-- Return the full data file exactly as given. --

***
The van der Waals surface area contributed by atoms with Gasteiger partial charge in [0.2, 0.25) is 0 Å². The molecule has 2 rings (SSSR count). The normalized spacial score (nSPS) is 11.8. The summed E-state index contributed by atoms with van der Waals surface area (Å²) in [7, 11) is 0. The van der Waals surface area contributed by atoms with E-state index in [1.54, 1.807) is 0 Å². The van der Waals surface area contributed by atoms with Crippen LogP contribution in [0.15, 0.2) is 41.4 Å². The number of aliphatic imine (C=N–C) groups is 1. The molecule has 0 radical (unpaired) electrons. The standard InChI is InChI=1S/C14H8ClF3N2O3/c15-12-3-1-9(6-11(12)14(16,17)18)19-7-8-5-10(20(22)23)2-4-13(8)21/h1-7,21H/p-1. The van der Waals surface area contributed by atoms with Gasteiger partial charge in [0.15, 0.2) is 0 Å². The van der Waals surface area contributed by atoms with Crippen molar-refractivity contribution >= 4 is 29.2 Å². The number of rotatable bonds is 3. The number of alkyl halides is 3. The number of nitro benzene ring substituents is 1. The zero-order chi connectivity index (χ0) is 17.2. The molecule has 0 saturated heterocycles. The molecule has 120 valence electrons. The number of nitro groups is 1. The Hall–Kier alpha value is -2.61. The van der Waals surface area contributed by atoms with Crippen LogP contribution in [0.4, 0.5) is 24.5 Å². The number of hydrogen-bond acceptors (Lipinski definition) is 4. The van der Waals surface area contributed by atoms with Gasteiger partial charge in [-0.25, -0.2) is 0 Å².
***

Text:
The van der Waals surface area contributed by atoms with Gasteiger partial charge in [0.2, 0.25) is 0 Å². The molecule has 2 rings (SSSR count). The normalized spacial score (nSPS) is 11.8. The summed E-state index contributed by atoms with van der Waals surface area (Å²) in [7, 11) is 0. The van der Waals surface area contributed by atoms with E-state index in [1.54, 1.807) is 0 Å². The van der Waals surface area contributed by atoms with Crippen LogP contribution in [0.15, 0.2) is 41.4 Å². The number of aliphatic imine (C=N–C) groups is 1. The molecule has 0 radical (unpaired) electrons. The standard InChI is InChI=1S/C14H8ClF3N2O3/c15-12-3-1-9(6-11(12)14(16,17)18)19-7-8-5-10(20(22)23)2-4-13(8)21/h1-7,21H/p-1. The van der Waals surface area contributed by atoms with Gasteiger partial charge in [0.15, 0.2) is 0 Å². The van der Waals surface area contributed by atoms with Crippen molar-refractivity contribution >= 4 is 29.2 Å². The number of rotatable bonds is 3. The number of alkyl halides is 3. The number of nitro benzene ring substituents is 1. The zero-order chi connectivity index (χ0) is 17.2. The molecule has 0 saturated heterocycles. The molecule has 120 valence electrons. The number of nitro groups is 1. The Hall–Kier alpha value is -2.61. The van der Waals surface area contributed by atoms with Crippen LogP contribution in [0.4, 0.5) is 24.5 Å². The number of hydrogen-bond acceptors (Lipinski definition) is 4. The van der Waals surface area contributed by atoms with Gasteiger partial charge in [-0.25, -0.2) is 0 Å².